It was becoming clearer every day that the Jews had to leave Germany.
Father was offered a stipend to study for the Reform Rabbinate in Cincinatti, Ohio, but he refused the offer, steadfast in his decision to go to Eretz Yisrael. He remained in Germany under Nazi rule, trying to get a grant to go there.
Finally, with the help of the Schocken Fund, he received a grant to study in the “Yellin Seminary for Hebrew Teachers”, today, the Beit Hakerem Seminary.  On the basis of this grant he received a certificate which made it possible for him to “make Aliya”‘ and he arrived in 1937. He  received a warm welcome from his friends in Kibbutz  Hazorea and began to work there in the carpentry shop.  After several months he realized that his health problems would not permit him to persevere in this work, and he decided to realize his wish to become a teacher and educator.  Carpentry remained a hobby for the rest of his life;  he built furniture with “yeckish” exactitude, furniture which we still use.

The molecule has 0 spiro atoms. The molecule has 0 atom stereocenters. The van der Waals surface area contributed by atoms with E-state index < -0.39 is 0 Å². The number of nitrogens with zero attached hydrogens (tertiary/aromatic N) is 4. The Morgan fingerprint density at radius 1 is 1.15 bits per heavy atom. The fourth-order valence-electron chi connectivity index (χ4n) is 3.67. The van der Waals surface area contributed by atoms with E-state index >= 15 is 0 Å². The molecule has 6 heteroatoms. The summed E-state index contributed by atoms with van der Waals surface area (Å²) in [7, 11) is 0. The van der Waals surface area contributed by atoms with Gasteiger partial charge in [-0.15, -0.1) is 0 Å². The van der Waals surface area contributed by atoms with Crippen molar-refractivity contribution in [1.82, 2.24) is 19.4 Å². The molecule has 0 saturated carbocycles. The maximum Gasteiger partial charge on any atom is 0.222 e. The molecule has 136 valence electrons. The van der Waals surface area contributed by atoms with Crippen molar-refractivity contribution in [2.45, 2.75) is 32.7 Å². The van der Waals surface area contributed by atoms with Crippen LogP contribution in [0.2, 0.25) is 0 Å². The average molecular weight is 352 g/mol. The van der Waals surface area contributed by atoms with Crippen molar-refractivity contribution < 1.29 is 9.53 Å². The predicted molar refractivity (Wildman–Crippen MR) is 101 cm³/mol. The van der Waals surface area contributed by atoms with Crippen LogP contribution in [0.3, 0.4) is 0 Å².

He was required to take matriculation examinations in Bible and other Jewish subjects, without any concessions for newcomers; it was unthinkable that a Hebrew teacher not have a thorough knowledge of Bible and Hebrew Literature.  When he completed the examinations, he began studying in the Beit Hakerem Seminary, headed by  Ben Zion Dinur. At this time he also married, for the first time; he and his wife lived in the dormitories belonging to an institution called “The Children of Teheran, an institution for children who had had terrible experiences during the Holocaust, coming from Poland on their own, a terrible journey through Russia and then Teheran, finally arriving in Eretz Yisrael.  Working with these children was a shattering experience for him and it left its mark on him as an educator and a therapist for children and youth.  He recorded some of these experiences later.  Two case studies appear in his book which came out in Hebrew: Psychotherapy with Children and Adolescents.